Skip Discover Education Main Navigation
Skip Discover Education Main Navigation

9-12 > U.S. History
Grade level: 9-12 Subject: U.S. History Duration: Two class periods
sections
Objectives | Materials | Procedures | Adaptations | Discussion Questions | Evaluation | Extensions | Suggested Readings | Links | Vocabulary | Academic Standards | Credit
print this lesson plan

Objectives
 



lesson plan support

Find a video description, video clip, and discussion questions.
 
The Cronkite Report: Headlines and Sound Bites




Students will understand the following:
1. Many media are involved in reporting news.
2. Media covering news vary in extent of coverage, bias, timeliness, and other qualities.
Materials

For this lesson, you will need:
Access for students to local and national commercial TV and radio news
Access for students to local and national public TV and radio news
Access for students to a variety of daily and weekly printed news
Access for students to online news services
Access to photocopier
Procedures

1. Select a breaking or ongoing news event of national importance. Explain that for a one-week period you and the class will closely monitor media coverage of the event.
2. Assign students to groups, according to type of news source, as listed below. Each group will need enough students to read, listen to, or watch all the coverage of the assigned news event by the following news sources for a one-week period:
  • Regularly scheduled local commercial TV news show (broadcast or cable)
  • Regularly scheduled national commercial TV news show (broadcast or cable)
  • Regularly scheduled local commercial radio news show
  • Regularly scheduled national commercial radio news show
  • Regularly scheduled national public TV or radio news show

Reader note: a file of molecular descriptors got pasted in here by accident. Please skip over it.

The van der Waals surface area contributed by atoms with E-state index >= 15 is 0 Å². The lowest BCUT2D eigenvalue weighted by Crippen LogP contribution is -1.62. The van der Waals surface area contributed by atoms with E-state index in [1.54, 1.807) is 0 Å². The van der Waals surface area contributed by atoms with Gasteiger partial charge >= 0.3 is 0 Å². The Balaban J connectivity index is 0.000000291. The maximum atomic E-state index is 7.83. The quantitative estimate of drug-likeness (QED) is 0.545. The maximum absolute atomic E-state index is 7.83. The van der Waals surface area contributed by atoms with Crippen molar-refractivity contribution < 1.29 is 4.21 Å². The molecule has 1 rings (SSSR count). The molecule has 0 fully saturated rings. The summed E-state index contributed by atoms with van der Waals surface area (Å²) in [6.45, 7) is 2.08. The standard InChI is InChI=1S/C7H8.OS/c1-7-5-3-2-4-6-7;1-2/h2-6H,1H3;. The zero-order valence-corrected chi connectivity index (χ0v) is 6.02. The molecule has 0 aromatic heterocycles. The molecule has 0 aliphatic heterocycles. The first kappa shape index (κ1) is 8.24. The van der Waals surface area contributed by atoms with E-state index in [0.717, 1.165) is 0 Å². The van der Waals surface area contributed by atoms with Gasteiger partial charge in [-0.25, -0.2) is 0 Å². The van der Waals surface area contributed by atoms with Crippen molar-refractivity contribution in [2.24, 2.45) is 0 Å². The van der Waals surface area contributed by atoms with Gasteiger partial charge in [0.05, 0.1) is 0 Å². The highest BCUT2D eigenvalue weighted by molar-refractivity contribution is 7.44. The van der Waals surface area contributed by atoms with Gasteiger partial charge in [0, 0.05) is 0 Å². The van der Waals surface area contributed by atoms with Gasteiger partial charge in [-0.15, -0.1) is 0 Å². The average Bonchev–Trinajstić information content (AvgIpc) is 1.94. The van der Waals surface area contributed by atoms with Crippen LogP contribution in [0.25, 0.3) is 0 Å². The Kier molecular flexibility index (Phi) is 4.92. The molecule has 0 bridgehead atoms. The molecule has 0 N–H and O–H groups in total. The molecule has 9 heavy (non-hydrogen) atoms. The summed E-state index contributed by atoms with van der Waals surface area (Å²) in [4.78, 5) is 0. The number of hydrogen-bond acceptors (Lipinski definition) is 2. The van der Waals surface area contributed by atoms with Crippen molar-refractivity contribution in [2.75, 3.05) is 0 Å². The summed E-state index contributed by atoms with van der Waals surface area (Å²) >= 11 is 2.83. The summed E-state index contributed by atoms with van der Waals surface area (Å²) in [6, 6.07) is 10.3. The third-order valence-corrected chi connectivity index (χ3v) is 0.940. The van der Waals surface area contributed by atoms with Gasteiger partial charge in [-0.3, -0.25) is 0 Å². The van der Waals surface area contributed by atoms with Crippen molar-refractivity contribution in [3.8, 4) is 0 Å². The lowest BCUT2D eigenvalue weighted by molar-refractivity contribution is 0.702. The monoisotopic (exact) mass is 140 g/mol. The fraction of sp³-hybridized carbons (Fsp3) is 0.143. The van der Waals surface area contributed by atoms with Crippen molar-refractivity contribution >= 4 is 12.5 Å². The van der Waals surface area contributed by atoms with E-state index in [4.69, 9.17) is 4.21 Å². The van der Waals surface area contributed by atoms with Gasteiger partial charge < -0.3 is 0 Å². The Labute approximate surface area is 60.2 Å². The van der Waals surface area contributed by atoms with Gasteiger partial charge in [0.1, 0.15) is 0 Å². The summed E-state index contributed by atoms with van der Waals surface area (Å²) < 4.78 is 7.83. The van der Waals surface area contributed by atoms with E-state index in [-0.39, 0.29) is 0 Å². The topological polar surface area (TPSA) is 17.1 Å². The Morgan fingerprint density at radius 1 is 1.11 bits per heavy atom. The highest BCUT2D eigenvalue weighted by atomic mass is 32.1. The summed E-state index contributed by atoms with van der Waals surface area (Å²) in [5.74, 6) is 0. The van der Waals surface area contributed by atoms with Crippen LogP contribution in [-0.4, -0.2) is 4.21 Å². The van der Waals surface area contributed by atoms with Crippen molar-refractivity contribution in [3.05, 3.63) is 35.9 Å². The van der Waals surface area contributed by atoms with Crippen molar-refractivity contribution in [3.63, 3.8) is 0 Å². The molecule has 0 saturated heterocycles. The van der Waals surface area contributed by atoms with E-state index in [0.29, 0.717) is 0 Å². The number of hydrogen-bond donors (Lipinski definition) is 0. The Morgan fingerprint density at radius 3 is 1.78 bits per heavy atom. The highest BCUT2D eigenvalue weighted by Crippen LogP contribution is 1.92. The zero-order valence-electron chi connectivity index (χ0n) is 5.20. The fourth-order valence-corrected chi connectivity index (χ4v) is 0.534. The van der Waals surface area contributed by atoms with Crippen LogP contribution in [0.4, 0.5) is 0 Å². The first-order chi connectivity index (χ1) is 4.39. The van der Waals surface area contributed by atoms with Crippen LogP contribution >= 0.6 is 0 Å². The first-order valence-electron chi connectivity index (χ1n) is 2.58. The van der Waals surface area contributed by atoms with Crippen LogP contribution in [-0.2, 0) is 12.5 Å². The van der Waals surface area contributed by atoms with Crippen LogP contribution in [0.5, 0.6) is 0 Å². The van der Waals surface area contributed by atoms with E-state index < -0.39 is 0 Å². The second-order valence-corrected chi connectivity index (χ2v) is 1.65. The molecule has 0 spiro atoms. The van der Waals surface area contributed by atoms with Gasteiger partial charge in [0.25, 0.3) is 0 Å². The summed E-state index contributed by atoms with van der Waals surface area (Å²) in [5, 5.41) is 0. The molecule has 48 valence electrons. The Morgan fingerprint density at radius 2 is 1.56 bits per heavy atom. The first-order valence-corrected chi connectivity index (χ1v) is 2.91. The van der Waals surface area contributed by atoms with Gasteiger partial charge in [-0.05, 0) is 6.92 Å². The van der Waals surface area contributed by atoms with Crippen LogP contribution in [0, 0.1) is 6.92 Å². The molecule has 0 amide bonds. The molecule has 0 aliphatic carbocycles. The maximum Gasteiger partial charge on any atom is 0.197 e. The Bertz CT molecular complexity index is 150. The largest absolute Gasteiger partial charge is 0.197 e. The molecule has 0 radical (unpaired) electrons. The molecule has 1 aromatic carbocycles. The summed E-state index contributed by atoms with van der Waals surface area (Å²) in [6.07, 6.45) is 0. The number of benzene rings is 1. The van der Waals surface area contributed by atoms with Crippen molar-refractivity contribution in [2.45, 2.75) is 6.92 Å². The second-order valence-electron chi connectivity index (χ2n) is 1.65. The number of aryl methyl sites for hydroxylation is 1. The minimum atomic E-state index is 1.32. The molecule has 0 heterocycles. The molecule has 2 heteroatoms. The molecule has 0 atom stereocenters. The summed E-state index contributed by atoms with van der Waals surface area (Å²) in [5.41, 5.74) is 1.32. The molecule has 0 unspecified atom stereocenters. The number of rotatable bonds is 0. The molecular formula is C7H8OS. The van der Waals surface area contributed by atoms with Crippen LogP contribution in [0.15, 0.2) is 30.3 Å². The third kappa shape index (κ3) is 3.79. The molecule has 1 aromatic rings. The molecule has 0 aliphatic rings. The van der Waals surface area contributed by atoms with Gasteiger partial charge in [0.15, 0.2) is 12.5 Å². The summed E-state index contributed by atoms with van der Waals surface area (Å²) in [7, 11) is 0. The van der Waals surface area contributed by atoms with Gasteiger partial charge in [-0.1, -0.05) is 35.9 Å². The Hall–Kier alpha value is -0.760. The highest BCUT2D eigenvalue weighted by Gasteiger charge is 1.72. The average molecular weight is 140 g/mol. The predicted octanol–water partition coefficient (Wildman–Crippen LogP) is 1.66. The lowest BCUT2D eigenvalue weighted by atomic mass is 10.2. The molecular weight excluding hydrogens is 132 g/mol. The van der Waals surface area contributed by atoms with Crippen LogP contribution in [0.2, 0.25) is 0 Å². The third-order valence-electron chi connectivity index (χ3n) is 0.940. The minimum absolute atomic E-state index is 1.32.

• Specially prepared programming
  • Local print newspaper
  • National print newspaper (such as theNew York Timesor theWall Street Journal)
  • Online version of local newspaper
  • Online version of national newspaper
  • Once-a-week print newsmagazine
  • Once-a-week televised newsmagazine (such as60 Minutesor20-20)
  • Online newsmagazine
  • Political commentary TV show (such asMeet the Press)
To keep groups small, you will probably want each student to cover two or more of the preceding sources.
3. Work with the class as a whole to devise an observation chart on which students will record facts about the coverage they read, listen to, or watch in the course of the week. The chart should have room for students to note information such as the following:
  • Length of coverage (in minutes or approximate number of words)
  • Content summary
  • Presentation format (straight news story, editorial or column, letter to the editor, news anchor only, anchor and reporters, interview, panel discussion or roundtable, etc.)
  • Importance given to event (compared with other events reported on the same show or in the same article)
Add other categories that students suggest.
4. Work with the class to figure out how the observation chart can accommodate individuals’ opinions about, or evaluations of, what they read, listen to, and watch regarding the event. The observation chart should have room for students to comment on why they think the source is
  • accurate or inaccurate;
  • complete or incomplete; and
  • fair-minded or biased.
5. Distribute a copy of the observation chart to all students. At the end of the week, give students in each group time to meet and exchange photocopies of their observation charts. Students should discuss whether they all got the same story and, if not, what the differences were.